The original purpose for the comma is so the reader knows where the pauses are located in a sentence. In fact, the word in Greek means “a piece cut off”.
There are six uses of the commas:
1) To separate items in a series (which is known as a “serial comma”). In a series of three or more words or phrases, a comma goes after every word or phrase:
Life, liberty, and the pursuit of happiness.
Carmen jumped out of the shower, grabbed a towel, and ran to the ringing phone.
2) To set off introductory materials.
After hitting the snooze button, Bobby went back to sleep.
In addition, Mary used nutmeg for her pie.
Sometimes a comma is used to set off additional phrases after a sentence:
I love to listen to jazz music, especially John Coltrane and Miles Davis.
A sudden breeze came through the open window, driving the stuffiness out of the room.
(NOTE: These phrases before and after the sentence are called dependent clauses, so the clauses cannot stand on their own.)
3) Before and after words that interrupt the flow of thought in a sentence.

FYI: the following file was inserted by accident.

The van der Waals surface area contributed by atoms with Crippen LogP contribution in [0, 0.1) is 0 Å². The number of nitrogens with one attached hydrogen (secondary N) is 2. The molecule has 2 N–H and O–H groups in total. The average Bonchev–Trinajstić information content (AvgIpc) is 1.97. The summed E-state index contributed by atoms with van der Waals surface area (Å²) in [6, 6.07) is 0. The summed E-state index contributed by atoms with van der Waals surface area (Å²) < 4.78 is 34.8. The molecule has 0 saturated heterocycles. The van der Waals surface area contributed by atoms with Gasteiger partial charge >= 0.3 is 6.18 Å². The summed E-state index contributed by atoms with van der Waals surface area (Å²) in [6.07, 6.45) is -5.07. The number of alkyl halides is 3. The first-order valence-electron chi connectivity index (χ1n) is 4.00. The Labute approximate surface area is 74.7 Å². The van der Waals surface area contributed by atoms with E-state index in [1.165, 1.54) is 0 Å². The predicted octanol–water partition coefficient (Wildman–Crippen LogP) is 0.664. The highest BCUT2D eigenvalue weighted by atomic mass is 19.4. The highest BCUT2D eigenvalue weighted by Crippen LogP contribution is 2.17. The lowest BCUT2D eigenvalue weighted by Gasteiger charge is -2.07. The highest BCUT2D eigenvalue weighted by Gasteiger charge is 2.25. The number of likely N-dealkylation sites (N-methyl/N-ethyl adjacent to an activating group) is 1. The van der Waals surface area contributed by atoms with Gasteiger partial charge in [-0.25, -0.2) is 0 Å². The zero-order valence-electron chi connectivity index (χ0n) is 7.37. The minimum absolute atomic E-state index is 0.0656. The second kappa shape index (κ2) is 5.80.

The convict, said the judge, is mad.
Well, Stanley, this is another fine mess you’ve gotten us into.
The audience, which had been bored at first, quickly became interested in the play.
(NOTE: These inserted phrases are often called “parenthetic”. Also, the inserted phrase in the last sentence is called a nonrestrictive clause, in other words, it does not define or limit the subject, but add more information on the subject. In cases like this, the phrase is parenthetic. Phrases that define the subject are restrictive and so are not parenthetic.)
Let he who is without sin cast the first stone.
The dog that barked last night is amazingly quiet this morning.
4) Before two complete thoughts (or independent clauses) connected by such conjunction words as and, but, for, or, nor, so, yet:
The wedding was scheduled for four o’clock, but the bride changed her mind at two.
The hunters came running into the woods, and the bear took off.
(NOTE: Be careful of comma splices, which are usually caused by run-ons, or joining two independent clauses without a conjunction. These mistakes are usually common in new writers. While there are few exceptions, such as Easy come, easy go, it’s best to avoid comma splices.)
5) To set off a direct quotation from the rest of a sentence
Maude Lebowski asked, “What do you do for recreation?”
“Oh, the usual,” replied The Dude. “I bowl. Drive around. The occasional acid flashback.”
6) For certain everyday materials (such as addressing a person, dates, places, openings and closings of letters, numbers, etc.):
Donny, you are out of your element!
September 3, 2011
I live in Los Angeles, California
Truly yours, Amy
I traveled 23,000 miles to visit my father.